This gets to the issue of inflation we talked about last week. As we work through this period of supply chain shortages, it makes sense that prices will rise. We would agree with the Federal Reserve, however, that this should be a short-term consequence of the pandemic and – as the economy ramps back up – the manufacturing of these products should catch up with demand.
The White House is focused on this issue as well. Last month President Biden issued an executive order with an aim to improve supply chains for critical products. There is up to $37 billion in the next infrastructure bill for this very issue.
In the meantime, we are focused on this in portfolios. Several of our mutual fund holdings own allocations in semiconductor stocks which should perform well during this shortage. Additionally, the Insight Dividend portfolio has a nearly 8% weighting to the tech sector including 5 U.S. companies – Intel, Microsoft, Cisco, HP, and Broadcom – which manufacture chips. Each of these companies may stand to benefit from a U.S. push to increase chip manufacturing and shore up supply chains.
The Specter of Rising Taxes
The next big bogie to watch is the prospect of rising taxes. In a sense, we must give the Biden Administration credit: at least they are willing to admit they cannot spend forever without providing for additional revenue for the Federal government. While we may not like it, in the end the piper will have to get paid.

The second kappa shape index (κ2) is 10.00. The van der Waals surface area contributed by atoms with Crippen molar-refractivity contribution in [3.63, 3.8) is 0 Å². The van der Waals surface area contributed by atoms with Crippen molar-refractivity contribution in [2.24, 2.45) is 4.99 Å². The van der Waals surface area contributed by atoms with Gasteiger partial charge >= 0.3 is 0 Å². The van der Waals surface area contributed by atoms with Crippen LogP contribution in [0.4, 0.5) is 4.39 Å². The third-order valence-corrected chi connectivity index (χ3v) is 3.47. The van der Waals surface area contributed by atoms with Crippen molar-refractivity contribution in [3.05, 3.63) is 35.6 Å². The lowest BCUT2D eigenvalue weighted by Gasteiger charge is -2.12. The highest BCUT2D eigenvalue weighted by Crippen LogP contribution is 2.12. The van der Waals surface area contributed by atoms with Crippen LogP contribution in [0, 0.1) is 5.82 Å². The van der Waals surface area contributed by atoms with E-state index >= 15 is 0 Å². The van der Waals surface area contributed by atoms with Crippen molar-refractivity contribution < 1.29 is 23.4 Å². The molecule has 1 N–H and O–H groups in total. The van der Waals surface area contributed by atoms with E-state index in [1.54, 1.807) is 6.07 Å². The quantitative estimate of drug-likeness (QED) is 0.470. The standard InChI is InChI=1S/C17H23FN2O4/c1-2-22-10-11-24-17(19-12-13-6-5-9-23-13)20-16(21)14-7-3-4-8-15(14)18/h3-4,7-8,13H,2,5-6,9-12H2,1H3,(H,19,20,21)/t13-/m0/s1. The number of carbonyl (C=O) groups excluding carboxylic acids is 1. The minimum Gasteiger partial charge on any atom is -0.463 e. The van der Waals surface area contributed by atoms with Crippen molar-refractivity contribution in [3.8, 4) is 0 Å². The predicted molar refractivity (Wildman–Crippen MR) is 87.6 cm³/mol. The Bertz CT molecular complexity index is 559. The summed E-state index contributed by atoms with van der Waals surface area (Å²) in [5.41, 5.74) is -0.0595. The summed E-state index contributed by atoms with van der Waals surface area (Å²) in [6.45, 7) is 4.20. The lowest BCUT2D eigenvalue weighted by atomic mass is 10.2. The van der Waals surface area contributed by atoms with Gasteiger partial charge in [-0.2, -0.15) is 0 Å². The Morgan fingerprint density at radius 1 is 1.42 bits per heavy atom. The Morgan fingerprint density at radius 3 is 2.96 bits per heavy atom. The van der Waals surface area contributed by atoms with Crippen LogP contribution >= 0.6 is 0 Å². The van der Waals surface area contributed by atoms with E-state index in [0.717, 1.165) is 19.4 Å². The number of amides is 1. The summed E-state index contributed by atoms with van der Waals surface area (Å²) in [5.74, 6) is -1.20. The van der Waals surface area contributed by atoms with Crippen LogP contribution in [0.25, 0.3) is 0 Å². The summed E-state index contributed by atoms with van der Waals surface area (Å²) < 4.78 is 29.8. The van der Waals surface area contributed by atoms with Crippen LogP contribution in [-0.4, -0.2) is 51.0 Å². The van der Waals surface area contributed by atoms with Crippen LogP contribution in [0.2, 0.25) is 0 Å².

Estimates of the potential Biden tax increase put it as the largest tax increase since the Johnson Great Society tax hike in 1968.
The tax increase would hit most sectors of the economy – but would be focused largely on corporations and the biggest earners.
Right now, our expectation is this bill – while it may be passed in late 2021 – would not be effective until 2022. We will see. The Republicans in the Senate will still have some say on how this goes. But if they are successful in passing this bill, we would focus you on two key points:
- A hike in the corporate rate to 28% (still below the rate pre-Trump) is estimated to have a 10% hit on S&P 500 earnings in 2022. Either forward P/E is going to have to rise or market prices will have to fall. This could have a significant impact on the market’s trajectory next year.
- A hike in capital gains tax rates (from a max 23.8% to a max of 43.4%) may be the easiest thing to pass. If it passes this year – but is not implemented until next year – we would anticipate many market participants taking profits in 2021 to lower their future capital gains exposure. We will watch this closely in portfolios and you may see us take some profits as well depending upon the landscape. This will be an important discussion in your tax planning conversations this year.
This is all speculation at this point. The Biden Administration has grand plans and needs to pay for them. The debate in Washington will be intense. We will watch closely on your behalf to see how this may impact you and your portfolio.
Until next week, we hope this finds you well. If you have any questions or concerns about how these issues may impact your portfolio, please do not hesitate to let us know.
We hope you had a happy Easter weekend and enjoyed this lovely Spring weather!